I live in a building with wooden double-glazed window frames and have this tiny "ventilation" outlet installed into one of the larger windows in our apartment (see below).

What is its purpose, and most importantly, should it stay in its current position during the cold months of the year? I feel like it defeats the purpose of the insulated glazing, but I am a mere layman when it comes to windows, I am afraid.

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  • It is a great picture of the vent in question, could there be another one so we can what context it is used? Is the glass at the bottom of the picture, so it is upside down for example.... – Jack Jan 12 '19 at 17:44
  • The vent is situated at the very top of the exterior window frame's inside pane, facing the outside surface of the interior pane. – Grovelli Jan 12 '19 at 17:51
  • So this ventilation port allows air exchange between the interior air and the space between the two panes? – Jim Stewart Jan 12 '19 at 17:56
  • @JimStewart, I would guess so, but does this not defeat the purpose of the air chamber between the panes? – Grovelli Jan 12 '19 at 17:58
  • No it does not defeat it entirely. The inside of the window may be slightly colder with some air exchange than if there was no exchange, but you need some exchange to prevent condensation from occurring. Condensation between the panes is absolutely unacceptable--it would interfere with seeing out and if allowed to persist for long enough it would rot the window. You see the vent is adjustable by sliding the inner vent. This allows getting enough ventilation to keep the inside dry without having more that is needed. Is there another vent on the bottom of the window? – Jim Stewart Jan 12 '19 at 18:09

Is the ventilation port going to a covered port on the outside wall? If so, the purpose would be to allow ventilation that rain could not get through. In the past it was important to have a route for outside fresh air to get into the living space because natural gas space heaters drew their combustion air from the living space and the combustion gasses were vented into the living space. The fresh air prevented the formation of carbon monoxide.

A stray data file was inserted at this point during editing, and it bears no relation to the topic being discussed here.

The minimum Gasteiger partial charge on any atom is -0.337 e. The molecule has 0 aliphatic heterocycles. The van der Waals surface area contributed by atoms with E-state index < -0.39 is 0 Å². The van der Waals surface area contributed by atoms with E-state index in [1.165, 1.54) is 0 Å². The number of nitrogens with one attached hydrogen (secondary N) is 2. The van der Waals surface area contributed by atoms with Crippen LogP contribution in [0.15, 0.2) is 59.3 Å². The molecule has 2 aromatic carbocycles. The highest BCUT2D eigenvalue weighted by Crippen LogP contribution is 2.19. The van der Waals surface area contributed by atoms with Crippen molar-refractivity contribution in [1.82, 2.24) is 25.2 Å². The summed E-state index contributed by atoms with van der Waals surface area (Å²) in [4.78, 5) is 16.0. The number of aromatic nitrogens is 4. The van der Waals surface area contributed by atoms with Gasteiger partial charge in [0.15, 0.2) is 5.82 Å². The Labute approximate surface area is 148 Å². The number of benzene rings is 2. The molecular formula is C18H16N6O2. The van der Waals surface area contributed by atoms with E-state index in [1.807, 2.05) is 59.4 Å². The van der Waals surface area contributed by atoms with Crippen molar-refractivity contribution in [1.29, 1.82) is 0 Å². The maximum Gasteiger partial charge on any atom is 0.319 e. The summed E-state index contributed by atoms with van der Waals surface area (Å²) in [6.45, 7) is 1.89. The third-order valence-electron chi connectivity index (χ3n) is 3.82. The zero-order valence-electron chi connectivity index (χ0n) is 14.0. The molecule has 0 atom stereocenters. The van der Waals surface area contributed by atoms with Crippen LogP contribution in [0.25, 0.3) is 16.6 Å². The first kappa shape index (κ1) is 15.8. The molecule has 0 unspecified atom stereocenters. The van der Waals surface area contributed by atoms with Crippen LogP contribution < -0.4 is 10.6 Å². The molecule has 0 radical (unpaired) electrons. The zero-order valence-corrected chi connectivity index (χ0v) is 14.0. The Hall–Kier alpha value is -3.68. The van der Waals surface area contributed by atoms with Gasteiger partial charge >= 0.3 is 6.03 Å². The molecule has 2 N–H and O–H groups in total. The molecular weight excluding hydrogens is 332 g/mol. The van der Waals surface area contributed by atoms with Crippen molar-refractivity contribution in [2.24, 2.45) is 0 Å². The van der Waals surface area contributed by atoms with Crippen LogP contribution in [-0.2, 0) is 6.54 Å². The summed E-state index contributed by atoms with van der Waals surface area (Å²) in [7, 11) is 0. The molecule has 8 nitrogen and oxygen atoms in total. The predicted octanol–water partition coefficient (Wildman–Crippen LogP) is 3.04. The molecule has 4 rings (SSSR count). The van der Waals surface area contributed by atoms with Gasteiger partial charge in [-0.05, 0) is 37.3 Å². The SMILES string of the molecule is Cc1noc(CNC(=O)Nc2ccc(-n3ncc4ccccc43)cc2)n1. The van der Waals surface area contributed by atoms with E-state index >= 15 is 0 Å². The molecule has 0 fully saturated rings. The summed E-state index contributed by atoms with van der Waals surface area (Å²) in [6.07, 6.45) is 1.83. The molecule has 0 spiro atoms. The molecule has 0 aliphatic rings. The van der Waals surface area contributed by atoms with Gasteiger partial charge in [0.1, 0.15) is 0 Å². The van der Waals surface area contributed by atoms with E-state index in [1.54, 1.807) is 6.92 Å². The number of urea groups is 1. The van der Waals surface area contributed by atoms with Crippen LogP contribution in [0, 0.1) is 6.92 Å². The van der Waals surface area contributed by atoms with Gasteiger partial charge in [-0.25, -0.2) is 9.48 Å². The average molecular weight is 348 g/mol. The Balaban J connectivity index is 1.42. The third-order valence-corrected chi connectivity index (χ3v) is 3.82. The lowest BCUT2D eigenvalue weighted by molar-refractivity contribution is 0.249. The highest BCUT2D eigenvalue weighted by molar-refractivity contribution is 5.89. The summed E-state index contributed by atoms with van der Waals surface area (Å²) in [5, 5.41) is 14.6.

If the ventilation port is a route into the space between the two panes of the double pane window, then the purpose would be to dry out the space between the two panes. This would prevent fogging between the two panes.

EDIT Having lower humidity interior air flow through the space between the panes both keeps the window clear from fogging and heats the window. So even on a very cold day it should be comfortable to sit next to the window and not be chilled. This might slightly increase your heating demand, but this is an ingenious feature which shows the designers of your building really thought about making the apartments comfortable for the occupants.

And it could even decrease your heating demand as follows. Consider a person sitting by the window to read, do a crossword, or sew. If the window is cold, the person sitting by the window might turn up the heat in the whole apartment.

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  • The second option seems legitimate, but wouldn't the trade-off here be no insulation during the cold months? – Grovelli Jan 12 '19 at 18:02
  • Having some lower humidity interior air flow through the space between the two panes will cost a little more in heating than if you could have a completely sealed and dry space between the two panes, but it is not possible to maintain a seal between the two panes even with modern double pane windows. In some cases the seal fails after little more than 10 years and the windows fog. I would think that there should be means to renew the dry gas charge between the panes, but most people just replace the windows! The designer of your windows has a implemented an ingenious feature to stop fogging. – Jim Stewart Jan 12 '19 at 18:19
  • Is there an inlet vent on the bottom of the window? (It might be very inconspicuous and be without the control feature that the top one has.) The reason I ask about this is that I would expect that the air flow between the panes of the window would best be driven by convection--denser air near the floor would displace warmer and less dense air near the ceiling. – Jim Stewart Jan 12 '19 at 20:49

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